The mean TAC levels in serum, lesional, perilesional, and unaffected skin of vitiligo patients were 0.98±0.13, 0.8±0.18 mmol/g tissue protein, 0.99±0.33 mmol/g tissue protein, and 1.13±0.33 mmol/g tissue protein, respectively (Table 2, Fig. 1), whereas the mean TAC levels in serum and skin of controls were 1.05±0.06 mmol/l and 1.21±0.28 mmol/g tissue protein, respectively (Table 3, Fig. 2).

Table 2

Table 2

Figure 1

Figure 1

Table 3

Table 3

Figure 2

Figure 2

The mean serum TAC level was significantly lower (P=0.007) in patients (0.98±0.13) than in controls (1.05±0.06). Moreover, the mean TAC level in the lesional skin (0.8±0.18) was significantly lower (P<0.001) than in the healthy skin of controls (1.21±0.28) (Table 4, Fig. 3).

Table 4

Table 4

Figure 3

Figure 3

The TAC level in the lesional skin (0.8±0.18) was highly significantly lower than that in the serum (0.98±0.13, P<0.001), perilesional (0.99±0.33, P<0.001), and unaffected skin (1.13±0.33, P<0.001) of patients (Table 2, Fig. 1). Moreover, it was significantly lower (P<0.001) in perilesional skin (0.99±0.33) than in unaffected skin (1.13±0.33) (Table 2, Fig. 1). The serum TAC level was significantly (P=0.002) much lower (0.98±0.13) than its level in unaffected skin (1.13±0.33) (Table 2, Fig. 1). Interestingly, the same finding was encountered in controls’ serum (1.05±0.06) and skin (1.21±0.28) (P=0.004) (Table 3, Fig. 2).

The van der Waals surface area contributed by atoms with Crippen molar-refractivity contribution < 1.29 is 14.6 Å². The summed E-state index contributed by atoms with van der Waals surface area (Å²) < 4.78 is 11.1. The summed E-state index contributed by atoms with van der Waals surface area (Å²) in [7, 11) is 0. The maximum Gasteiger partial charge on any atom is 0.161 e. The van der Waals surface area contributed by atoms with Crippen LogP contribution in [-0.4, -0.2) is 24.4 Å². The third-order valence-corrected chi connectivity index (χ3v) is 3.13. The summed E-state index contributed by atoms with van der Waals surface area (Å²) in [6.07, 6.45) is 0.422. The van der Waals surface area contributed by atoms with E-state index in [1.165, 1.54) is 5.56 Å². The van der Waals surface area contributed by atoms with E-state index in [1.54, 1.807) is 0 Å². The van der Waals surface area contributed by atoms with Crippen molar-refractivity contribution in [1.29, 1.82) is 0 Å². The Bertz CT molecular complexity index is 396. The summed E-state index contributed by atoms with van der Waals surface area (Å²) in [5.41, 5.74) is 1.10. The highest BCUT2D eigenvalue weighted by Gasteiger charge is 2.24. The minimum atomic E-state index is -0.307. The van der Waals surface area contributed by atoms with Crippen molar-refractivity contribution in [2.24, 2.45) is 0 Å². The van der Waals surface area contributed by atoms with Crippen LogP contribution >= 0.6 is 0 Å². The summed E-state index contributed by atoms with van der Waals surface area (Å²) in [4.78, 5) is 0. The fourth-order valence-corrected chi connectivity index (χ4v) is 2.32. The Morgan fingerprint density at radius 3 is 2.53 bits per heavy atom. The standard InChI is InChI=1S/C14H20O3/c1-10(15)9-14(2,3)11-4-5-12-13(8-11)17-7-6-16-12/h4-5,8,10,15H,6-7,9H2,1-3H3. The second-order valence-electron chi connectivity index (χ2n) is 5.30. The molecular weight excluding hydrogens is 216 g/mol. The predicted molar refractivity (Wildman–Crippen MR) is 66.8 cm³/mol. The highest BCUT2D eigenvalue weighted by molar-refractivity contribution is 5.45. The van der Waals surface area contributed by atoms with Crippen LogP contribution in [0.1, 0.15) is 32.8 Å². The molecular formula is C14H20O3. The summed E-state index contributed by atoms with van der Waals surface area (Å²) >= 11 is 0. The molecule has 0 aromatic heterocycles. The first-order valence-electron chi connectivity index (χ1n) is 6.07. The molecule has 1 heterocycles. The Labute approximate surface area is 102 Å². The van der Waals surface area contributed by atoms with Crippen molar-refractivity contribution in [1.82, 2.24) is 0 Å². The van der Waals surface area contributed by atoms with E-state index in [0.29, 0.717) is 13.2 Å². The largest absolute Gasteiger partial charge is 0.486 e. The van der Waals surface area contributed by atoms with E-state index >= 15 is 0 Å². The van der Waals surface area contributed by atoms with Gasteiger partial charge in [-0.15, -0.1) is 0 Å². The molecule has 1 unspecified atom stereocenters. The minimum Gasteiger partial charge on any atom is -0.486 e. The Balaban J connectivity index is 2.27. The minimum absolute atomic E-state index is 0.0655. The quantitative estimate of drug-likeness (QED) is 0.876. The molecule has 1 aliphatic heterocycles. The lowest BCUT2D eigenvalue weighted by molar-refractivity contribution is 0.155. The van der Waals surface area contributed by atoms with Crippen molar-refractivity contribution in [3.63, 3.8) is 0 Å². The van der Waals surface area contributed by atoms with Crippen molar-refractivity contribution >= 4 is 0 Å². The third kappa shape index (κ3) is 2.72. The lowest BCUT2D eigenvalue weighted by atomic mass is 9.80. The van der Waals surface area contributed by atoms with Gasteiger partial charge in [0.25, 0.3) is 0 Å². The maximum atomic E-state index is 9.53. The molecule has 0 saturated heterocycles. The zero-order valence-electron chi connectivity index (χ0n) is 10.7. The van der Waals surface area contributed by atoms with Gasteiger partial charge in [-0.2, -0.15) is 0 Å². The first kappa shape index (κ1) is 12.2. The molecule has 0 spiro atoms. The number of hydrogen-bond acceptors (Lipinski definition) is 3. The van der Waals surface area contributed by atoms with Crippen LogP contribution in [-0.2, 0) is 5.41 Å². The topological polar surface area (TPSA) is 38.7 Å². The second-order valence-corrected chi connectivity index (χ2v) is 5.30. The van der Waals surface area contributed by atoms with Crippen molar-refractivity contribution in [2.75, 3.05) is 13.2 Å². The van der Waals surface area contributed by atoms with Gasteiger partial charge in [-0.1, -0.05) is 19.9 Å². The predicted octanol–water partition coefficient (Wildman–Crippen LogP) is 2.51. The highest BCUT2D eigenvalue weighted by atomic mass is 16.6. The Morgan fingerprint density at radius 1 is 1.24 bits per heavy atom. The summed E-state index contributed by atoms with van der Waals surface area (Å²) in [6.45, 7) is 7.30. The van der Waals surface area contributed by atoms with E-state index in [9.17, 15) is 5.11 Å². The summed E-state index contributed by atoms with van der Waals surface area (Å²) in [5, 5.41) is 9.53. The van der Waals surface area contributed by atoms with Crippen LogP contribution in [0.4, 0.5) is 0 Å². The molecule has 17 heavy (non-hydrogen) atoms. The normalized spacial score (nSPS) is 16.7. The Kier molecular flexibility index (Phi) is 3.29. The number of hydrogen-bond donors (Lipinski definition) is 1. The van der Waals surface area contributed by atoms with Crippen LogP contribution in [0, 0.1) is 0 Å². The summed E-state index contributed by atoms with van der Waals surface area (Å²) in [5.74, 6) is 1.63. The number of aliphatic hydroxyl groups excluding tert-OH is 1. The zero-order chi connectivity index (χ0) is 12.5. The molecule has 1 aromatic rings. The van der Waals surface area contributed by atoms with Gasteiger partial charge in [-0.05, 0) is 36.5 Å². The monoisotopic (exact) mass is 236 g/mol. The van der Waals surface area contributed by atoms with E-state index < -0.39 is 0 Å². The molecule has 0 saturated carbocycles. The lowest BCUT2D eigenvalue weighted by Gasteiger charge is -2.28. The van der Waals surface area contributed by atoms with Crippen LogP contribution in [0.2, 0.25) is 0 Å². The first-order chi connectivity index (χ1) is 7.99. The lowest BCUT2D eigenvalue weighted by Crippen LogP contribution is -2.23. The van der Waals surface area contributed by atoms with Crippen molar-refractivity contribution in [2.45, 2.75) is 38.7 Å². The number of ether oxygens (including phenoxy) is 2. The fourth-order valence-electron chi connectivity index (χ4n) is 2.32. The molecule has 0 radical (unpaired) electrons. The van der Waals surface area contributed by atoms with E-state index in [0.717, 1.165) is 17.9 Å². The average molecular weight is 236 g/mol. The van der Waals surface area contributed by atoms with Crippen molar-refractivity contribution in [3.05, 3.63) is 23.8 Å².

The mean TAC level was significantly lower in serum (P=0.018), lesional (P=0.038), and unaffected skin (P=0.007) of patients with unstable than that of stable vitiligo (Table 5, Fig. 4).

Table 5

Table 5

Figure 4

Figure 4